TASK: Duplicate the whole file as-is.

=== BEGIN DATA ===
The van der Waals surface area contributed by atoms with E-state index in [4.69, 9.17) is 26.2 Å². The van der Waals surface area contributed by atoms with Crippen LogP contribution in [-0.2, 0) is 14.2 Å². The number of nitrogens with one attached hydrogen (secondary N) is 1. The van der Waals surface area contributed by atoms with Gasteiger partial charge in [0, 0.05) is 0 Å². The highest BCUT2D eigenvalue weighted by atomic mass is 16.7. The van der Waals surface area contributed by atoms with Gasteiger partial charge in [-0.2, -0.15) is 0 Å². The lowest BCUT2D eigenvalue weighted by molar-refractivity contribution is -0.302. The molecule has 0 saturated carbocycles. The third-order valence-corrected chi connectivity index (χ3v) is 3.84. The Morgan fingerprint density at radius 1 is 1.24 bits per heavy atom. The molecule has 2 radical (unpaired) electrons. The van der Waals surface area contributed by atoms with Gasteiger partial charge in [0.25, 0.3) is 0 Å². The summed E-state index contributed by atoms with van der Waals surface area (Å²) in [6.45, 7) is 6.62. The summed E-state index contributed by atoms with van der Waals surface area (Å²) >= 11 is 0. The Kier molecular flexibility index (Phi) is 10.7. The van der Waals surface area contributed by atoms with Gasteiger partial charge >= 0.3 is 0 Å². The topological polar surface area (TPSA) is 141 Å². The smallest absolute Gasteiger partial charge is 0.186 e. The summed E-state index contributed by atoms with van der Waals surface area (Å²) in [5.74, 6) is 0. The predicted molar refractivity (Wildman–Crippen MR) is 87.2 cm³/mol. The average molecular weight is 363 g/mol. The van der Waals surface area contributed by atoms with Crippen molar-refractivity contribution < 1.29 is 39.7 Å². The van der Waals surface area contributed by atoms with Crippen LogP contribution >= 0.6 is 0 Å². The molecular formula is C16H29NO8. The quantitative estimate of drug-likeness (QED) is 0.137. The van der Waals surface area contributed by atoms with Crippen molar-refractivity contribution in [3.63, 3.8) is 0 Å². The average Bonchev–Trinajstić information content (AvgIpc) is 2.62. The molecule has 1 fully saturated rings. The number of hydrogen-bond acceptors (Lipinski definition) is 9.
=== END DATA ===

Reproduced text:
The van der Waals surface area contributed by atoms with E-state index in [4.69, 9.17) is 26.2 Å². The van der Waals surface area contributed by atoms with Crippen LogP contribution in [-0.2, 0) is 14.2 Å². The number of nitrogens with one attached hydrogen (secondary N) is 1. The van der Waals surface area contributed by atoms with Gasteiger partial charge in [0, 0.05) is 0 Å². The highest BCUT2D eigenvalue weighted by atomic mass is 16.7. The van der Waals surface area contributed by atoms with Gasteiger partial charge in [-0.2, -0.15) is 0 Å². The lowest BCUT2D eigenvalue weighted by molar-refractivity contribution is -0.302. The molecule has 0 saturated carbocycles. The third-order valence-corrected chi connectivity index (χ3v) is 3.84. The Morgan fingerprint density at radius 1 is 1.24 bits per heavy atom. The molecule has 2 radical (unpaired) electrons. The van der Waals surface area contributed by atoms with Gasteiger partial charge in [0.25, 0.3) is 0 Å². The summed E-state index contributed by atoms with van der Waals surface area (Å²) in [6.45, 7) is 6.62. The summed E-state index contributed by atoms with van der Waals surface area (Å²) >= 11 is 0. The Kier molecular flexibility index (Phi) is 10.7. The van der Waals surface area contributed by atoms with Gasteiger partial charge >= 0.3 is 0 Å². The topological polar surface area (TPSA) is 141 Å². The smallest absolute Gasteiger partial charge is 0.186 e. The summed E-state index contributed by atoms with van der Waals surface area (Å²) in [5.74, 6) is 0. The predicted molar refractivity (Wildman–Crippen MR) is 87.2 cm³/mol. The average molecular weight is 363 g/mol. The van der Waals surface area contributed by atoms with Crippen molar-refractivity contribution < 1.29 is 39.7 Å². The van der Waals surface area contributed by atoms with Crippen LogP contribution >= 0.6 is 0 Å². The molecular formula is C16H29NO8. The quantitative estimate of drug-likeness (QED) is 0.137. The van der Waals surface area contributed by atoms with Crippen molar-refractivity contribution in [3.63, 3.8) is 0 Å². The average Bonchev–Trinajstić information content (AvgIpc) is 2.62. The molecule has 1 fully saturated rings. The number of hydrogen-bond acceptors (Lipinski definition) is 9.